Let us learn what vision Jesus clearly casted when He commanded all believers to make disciples.
The Great Commission
18 Then Jesus came to them and said, “All authority in heaven and on earth has been given to me. 19 Therefore go and make disciples of all nations, baptizing them in the name of the Father and of the Son and of the Holy Spirit, 20 and teaching them to obey everything I have commanded you. And surely I am with you always, to the very end of the age.” (Matthew 28:18-20)
The Great Commission is one command (Make Disciples) surrounded by three participles (Go, Baptize, Teach).
- Go – This is understood as a non-negotiable. It is assumed that we are always going. Jesus is telling all those who recognize His lordship that wherever and however you go, make disciples.
- Baptize – Jesus is describing the symbolic gesture of being initiated into His fold. The focus is witnessing, so the task of baptizing in this text is mainly evangelistic in nature.
- Teach – Jesus wants us to teach disciples all that He commanded. By teaching what Jesus taught, the church becomes an extension of His ministry. Though this education must not be just a digestion of theology, but equipping people to obey all that Jesus commanded.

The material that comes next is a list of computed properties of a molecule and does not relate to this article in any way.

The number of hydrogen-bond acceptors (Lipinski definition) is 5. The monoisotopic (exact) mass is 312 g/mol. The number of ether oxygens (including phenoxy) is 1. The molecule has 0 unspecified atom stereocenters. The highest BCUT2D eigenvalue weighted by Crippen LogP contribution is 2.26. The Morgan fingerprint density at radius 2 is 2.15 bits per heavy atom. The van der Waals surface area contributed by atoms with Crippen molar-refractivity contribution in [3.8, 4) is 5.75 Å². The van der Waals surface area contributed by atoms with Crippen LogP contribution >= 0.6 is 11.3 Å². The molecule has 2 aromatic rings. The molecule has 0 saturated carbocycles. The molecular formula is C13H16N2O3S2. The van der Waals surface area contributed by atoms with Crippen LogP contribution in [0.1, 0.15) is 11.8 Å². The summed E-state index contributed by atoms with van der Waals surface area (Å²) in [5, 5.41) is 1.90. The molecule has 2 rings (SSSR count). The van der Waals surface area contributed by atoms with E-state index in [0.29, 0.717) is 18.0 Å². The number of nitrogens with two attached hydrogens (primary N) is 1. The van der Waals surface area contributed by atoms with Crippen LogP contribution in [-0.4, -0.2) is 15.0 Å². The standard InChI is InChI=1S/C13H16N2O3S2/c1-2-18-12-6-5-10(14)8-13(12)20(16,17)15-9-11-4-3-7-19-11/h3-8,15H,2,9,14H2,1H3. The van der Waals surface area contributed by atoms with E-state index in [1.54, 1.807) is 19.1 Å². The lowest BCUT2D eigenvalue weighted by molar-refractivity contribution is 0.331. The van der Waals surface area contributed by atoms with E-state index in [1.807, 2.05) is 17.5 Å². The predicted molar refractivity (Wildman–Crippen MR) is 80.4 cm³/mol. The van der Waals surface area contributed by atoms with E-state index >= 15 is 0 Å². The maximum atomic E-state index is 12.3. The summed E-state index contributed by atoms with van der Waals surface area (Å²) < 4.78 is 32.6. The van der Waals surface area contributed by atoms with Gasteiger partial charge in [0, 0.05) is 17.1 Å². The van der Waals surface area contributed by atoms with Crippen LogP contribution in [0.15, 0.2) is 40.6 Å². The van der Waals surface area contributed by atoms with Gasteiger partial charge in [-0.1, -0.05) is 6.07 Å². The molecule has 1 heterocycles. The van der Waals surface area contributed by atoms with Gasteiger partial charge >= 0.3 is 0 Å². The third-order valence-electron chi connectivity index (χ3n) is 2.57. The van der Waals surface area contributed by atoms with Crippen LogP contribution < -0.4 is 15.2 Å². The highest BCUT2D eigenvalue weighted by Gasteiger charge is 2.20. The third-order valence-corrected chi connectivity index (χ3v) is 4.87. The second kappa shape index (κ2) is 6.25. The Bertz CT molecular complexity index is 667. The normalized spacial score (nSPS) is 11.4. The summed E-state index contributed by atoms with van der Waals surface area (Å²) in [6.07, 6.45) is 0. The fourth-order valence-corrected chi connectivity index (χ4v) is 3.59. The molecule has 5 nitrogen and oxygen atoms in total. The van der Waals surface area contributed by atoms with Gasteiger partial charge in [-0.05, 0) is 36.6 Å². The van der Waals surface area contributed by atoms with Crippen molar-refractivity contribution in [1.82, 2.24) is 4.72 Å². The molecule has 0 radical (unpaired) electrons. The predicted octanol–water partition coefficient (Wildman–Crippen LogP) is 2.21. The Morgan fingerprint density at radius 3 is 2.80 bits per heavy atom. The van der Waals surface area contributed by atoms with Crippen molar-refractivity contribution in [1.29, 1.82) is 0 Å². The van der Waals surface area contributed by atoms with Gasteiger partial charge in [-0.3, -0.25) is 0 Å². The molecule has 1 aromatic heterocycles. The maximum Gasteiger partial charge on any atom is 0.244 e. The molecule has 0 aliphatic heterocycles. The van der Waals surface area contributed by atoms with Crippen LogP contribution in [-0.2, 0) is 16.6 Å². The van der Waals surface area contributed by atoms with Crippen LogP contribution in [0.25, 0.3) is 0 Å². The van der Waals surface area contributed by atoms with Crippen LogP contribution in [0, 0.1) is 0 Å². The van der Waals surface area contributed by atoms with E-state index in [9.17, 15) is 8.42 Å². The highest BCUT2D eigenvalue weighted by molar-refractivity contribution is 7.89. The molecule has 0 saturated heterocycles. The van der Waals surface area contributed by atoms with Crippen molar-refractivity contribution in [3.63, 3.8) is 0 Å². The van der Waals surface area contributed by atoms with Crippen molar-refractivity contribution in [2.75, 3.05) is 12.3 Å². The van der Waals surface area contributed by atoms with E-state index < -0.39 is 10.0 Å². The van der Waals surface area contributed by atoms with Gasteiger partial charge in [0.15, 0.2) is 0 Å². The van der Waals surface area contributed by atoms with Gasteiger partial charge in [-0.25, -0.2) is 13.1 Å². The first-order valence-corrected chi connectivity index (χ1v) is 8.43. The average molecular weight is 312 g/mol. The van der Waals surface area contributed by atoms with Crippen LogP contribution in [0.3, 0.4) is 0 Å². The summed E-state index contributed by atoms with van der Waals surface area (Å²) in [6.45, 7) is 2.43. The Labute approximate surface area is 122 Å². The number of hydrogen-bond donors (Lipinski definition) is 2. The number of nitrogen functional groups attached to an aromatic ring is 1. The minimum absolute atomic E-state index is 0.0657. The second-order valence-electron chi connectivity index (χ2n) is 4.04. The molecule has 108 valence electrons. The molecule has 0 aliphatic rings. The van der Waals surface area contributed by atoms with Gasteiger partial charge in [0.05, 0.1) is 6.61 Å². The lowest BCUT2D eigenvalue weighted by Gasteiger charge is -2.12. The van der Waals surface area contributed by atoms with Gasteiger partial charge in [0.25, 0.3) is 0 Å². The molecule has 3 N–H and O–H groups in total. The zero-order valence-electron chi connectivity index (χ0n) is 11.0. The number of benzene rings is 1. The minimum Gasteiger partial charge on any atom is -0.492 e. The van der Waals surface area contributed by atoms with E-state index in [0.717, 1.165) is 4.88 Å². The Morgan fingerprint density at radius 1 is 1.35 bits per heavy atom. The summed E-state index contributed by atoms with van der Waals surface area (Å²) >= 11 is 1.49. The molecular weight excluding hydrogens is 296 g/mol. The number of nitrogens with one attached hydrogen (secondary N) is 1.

Models of Discipleship
“Disciple” comes from the Greek word that means, “to learn.” Historically, the word recognizes a pupil-teacher relationship. By looking at Jesus’ ministry, we see how His relationship with His disciples transcended the normal pupil-teacher relationship. Jesus poured Himself into those who would multiply – teaching His disciples, spending intimate relational time with them, and sending them out to proclaim the gospel and do good works. Jesus literally staked His whole ministry on twelve young men. He was quietly equipping the saints so that they could lead the multitudes.
As we read further in the New Testament, we see Paul carry this mantle of making disciples. His discipleship-relationship with a young Christian named Timothy is evident throughout the epistles. He wrote to Timothy, “And the things you have heard me say in the presence of many witnesses entrust to reliable people who will also be qualified to teach others” (2 Timothy 2:2). Paul poured his life into Timothy – training and modeling to him – and encouraged him to continue the process.
As we study the Great Commission and examine the practical ministry models of Jesus and Paul, we can conclude that discipleship is: Pouring into others, training them in Word, in Relationship, and in Ministry, so that they might develop as healthy believers who can walk by faith, share their faith and multiply their faith. This definition is dense, so click on the link below to see how we can break it down.
Next: The Three Components